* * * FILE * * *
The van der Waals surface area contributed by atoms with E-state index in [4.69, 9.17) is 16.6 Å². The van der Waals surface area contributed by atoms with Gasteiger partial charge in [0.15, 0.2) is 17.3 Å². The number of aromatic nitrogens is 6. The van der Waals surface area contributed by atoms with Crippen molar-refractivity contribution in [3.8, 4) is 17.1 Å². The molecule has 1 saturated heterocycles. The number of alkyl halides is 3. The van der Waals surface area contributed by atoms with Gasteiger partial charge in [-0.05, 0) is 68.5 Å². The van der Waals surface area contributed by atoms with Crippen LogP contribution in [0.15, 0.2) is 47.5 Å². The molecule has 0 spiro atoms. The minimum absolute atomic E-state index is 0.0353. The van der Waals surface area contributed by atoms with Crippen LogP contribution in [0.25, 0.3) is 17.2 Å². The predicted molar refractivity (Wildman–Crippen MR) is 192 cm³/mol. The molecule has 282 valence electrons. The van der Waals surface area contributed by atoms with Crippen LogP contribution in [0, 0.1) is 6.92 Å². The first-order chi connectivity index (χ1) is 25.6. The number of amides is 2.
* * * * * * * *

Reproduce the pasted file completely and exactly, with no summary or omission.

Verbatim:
The van der Waals surface area contributed by atoms with E-state index in [4.69, 9.17) is 16.6 Å². The van der Waals surface area contributed by atoms with Gasteiger partial charge in [0.15, 0.2) is 17.3 Å². The number of aromatic nitrogens is 6. The van der Waals surface area contributed by atoms with Crippen molar-refractivity contribution in [3.8, 4) is 17.1 Å². The molecule has 1 saturated heterocycles. The number of alkyl halides is 3. The van der Waals surface area contributed by atoms with Gasteiger partial charge in [-0.05, 0) is 68.5 Å². The van der Waals surface area contributed by atoms with Crippen LogP contribution in [0.15, 0.2) is 47.5 Å². The molecule has 0 spiro atoms. The minimum absolute atomic E-state index is 0.0353. The van der Waals surface area contributed by atoms with Crippen LogP contribution in [0.25, 0.3) is 17.2 Å². The predicted molar refractivity (Wildman–Crippen MR) is 192 cm³/mol. The molecule has 282 valence electrons. The van der Waals surface area contributed by atoms with Crippen LogP contribution in [0, 0.1) is 6.92 Å². The first-order chi connectivity index (χ1) is 25.6. The number of amides is 2.